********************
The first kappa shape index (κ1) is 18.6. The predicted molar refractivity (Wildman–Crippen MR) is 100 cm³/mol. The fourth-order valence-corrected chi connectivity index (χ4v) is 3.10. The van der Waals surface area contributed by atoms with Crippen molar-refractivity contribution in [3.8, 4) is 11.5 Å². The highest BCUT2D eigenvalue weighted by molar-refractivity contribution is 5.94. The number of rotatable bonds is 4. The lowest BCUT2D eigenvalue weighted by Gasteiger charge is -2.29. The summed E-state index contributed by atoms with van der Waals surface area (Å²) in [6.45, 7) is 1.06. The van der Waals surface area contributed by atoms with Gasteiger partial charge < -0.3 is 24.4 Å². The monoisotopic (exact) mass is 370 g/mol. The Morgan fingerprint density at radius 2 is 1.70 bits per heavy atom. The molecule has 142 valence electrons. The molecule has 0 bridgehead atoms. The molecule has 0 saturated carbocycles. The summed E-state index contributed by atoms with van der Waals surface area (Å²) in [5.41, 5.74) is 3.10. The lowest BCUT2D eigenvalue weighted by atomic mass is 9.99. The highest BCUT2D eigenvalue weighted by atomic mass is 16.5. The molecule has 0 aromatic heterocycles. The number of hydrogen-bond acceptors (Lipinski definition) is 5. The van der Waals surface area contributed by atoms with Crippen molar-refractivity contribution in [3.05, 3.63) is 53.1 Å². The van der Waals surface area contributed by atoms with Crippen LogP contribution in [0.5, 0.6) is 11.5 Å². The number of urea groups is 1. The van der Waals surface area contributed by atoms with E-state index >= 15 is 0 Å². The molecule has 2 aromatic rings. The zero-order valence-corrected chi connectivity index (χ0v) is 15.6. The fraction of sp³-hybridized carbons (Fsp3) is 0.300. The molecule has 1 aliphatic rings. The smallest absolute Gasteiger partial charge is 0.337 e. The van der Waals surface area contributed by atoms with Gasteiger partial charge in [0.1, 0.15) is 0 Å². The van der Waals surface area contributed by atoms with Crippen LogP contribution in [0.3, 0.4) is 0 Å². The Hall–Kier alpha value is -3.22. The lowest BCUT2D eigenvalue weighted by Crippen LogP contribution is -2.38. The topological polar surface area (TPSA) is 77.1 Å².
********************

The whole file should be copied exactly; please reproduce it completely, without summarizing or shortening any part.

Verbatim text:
The first kappa shape index (κ1) is 18.6. The predicted molar refractivity (Wildman–Crippen MR) is 100 cm³/mol. The fourth-order valence-corrected chi connectivity index (χ4v) is 3.10. The van der Waals surface area contributed by atoms with Crippen molar-refractivity contribution in [3.8, 4) is 11.5 Å². The highest BCUT2D eigenvalue weighted by molar-refractivity contribution is 5.94. The number of rotatable bonds is 4. The lowest BCUT2D eigenvalue weighted by Gasteiger charge is -2.29. The summed E-state index contributed by atoms with van der Waals surface area (Å²) in [6.45, 7) is 1.06. The van der Waals surface area contributed by atoms with Gasteiger partial charge < -0.3 is 24.4 Å². The monoisotopic (exact) mass is 370 g/mol. The Morgan fingerprint density at radius 2 is 1.70 bits per heavy atom. The molecule has 142 valence electrons. The molecule has 0 bridgehead atoms. The molecule has 0 saturated carbocycles. The summed E-state index contributed by atoms with van der Waals surface area (Å²) in [5.41, 5.74) is 3.10. The lowest BCUT2D eigenvalue weighted by atomic mass is 9.99. The highest BCUT2D eigenvalue weighted by atomic mass is 16.5. The molecule has 0 aromatic heterocycles. The number of hydrogen-bond acceptors (Lipinski definition) is 5. The van der Waals surface area contributed by atoms with Crippen molar-refractivity contribution in [3.05, 3.63) is 53.1 Å². The van der Waals surface area contributed by atoms with Crippen LogP contribution in [0.5, 0.6) is 11.5 Å². The number of urea groups is 1. The van der Waals surface area contributed by atoms with E-state index >= 15 is 0 Å². The molecule has 2 aromatic rings. The zero-order valence-corrected chi connectivity index (χ0v) is 15.6. The fraction of sp³-hybridized carbons (Fsp3) is 0.300. The molecule has 1 aliphatic rings. The smallest absolute Gasteiger partial charge is 0.337 e. The van der Waals surface area contributed by atoms with Gasteiger partial charge in [0.1, 0.15) is 0 Å². The van der Waals surface area contributed by atoms with Crippen LogP contribution in [0.3, 0.4) is 0 Å². The Hall–Kier alpha value is -3.22. The lowest BCUT2D eigenvalue weighted by Crippen LogP contribution is -2.38. The topological polar surface area (TPSA) is 77.1 Å².